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Today's Features

  • Information was gathered from previous years of The Shelby Sentinel, The Shelby News and The Sentinel-News. You can reach the writer at sharonw@sentinelnews.com. If anyone has an old photo that they would like to run with this column bring it and the information into The Sentinel-News office or e-mail it to the writer at sharonw@sentinelnews.com. We are also looking for mystery photos.

  • Anyone who catches an inside glimpse of Kate Bemiss' life might exclaim, "All this and family harmony, too?"

    But to Bemiss and her clan, that close-knit camaraderie goes together like, well, ice cream and cake. Or maybe fried chicken and mashed potatoes, or even  a perfectly grilled steak topped with plump sautéed mushrooms, with a fluffy baked potato oozing butter and sour cream.

    Getting hungry?

    Then Bemiss and her clan might be just the ticket if you need a private party catered.

  • Platoon 2 of the Shelbyville Fire Department will tell you -- being a firefighter is not always flashy, and the work can be tedious. But it’s the satisfaction that comes from doing something you care about side-by-side with people you care about that makes it all worthwhile.

    “It’s something I always wanted to do,” firefighter Jon Blank said. “After 10 years I still wake up ready to go to work. You get real close to your family here. There are a lot of good people here.”

  • Chances are, most people know someone who has died of colon cancer.

    This disease, formally known as colorectal cancer, is the second-leading cause of cancer-related deaths in the United States, and that's a key reason why March was designated National Colorectal Cancer Awareness Month by President Clinton in 2000.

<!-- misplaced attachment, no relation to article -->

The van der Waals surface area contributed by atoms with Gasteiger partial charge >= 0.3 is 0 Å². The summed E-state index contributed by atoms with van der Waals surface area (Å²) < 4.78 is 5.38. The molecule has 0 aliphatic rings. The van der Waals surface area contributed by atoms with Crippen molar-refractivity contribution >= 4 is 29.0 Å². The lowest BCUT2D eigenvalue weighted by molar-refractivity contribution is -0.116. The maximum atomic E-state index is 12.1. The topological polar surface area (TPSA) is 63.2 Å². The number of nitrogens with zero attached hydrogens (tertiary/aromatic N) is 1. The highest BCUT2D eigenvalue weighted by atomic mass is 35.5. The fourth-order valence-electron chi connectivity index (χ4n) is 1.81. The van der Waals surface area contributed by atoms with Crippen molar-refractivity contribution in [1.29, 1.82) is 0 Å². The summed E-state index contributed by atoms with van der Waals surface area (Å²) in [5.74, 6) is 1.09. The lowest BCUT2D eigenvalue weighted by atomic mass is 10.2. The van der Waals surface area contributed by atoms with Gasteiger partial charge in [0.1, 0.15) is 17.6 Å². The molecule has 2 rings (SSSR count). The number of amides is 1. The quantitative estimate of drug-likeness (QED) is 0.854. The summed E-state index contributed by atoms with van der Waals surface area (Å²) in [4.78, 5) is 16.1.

Even though he didn't relish the idea of undergoing a colonoscopy, Shelby County Sheriff Mike Armstrong decided he didn't want to take a chance of becoming a statistic.

  • Information was gathered from previous years of The Shelby Sentinel, The Shelby News and The Sentinel-News. You can reach the writer at sharonw@sentinelnews.com. If anyone has an old photo that they would like to run with this column bring it and the information into The Sentinel-News office or e-mail it to the writer at sharonw@sentinelnews.com. We are also looking for mystery photos. If you have a picture you can't identify, send it in and we'll ask our readers for help.

  • To say that the locally produced independent film "Clancy" did well in its opening weekend would be putting it lightly.

    "It did extremely well. We were having to turn people away Friday and Saturday night because it was packed," said Melanie Scott, assistant manager of the Apex Village 8 Theater in Louisville. "This has been one of our biggest openings in a long time."

  •  A day or two after we landed on Guam, at about 11:30 p.m. on July 25, 1944, those of us at the Command Post that had been established at the base of the steep cliff near the beaches, heard a cacophony of machine-gun fire and explosive bursts coming from the top of the cliff.

  • Information was gathered from previous years of The Shelby Sentinel, The Shelby News and The Sentinel-News. You can reach the writer at sharonw@sentinelnews.com.

  • Daniel Boone always claimed he was innocent of the charges of treason brought against him after an Indian attack on Boonesborough in 1778.

    Thursday night the public will have an opportunity to judge for themselves the truth he maintained.

    Painted Stone Settlers will present "Daniel Boone" at 7 p.m. Thursday at the Stratton Center, when living historian Scott New will present Boone's life through a first-person portrayal.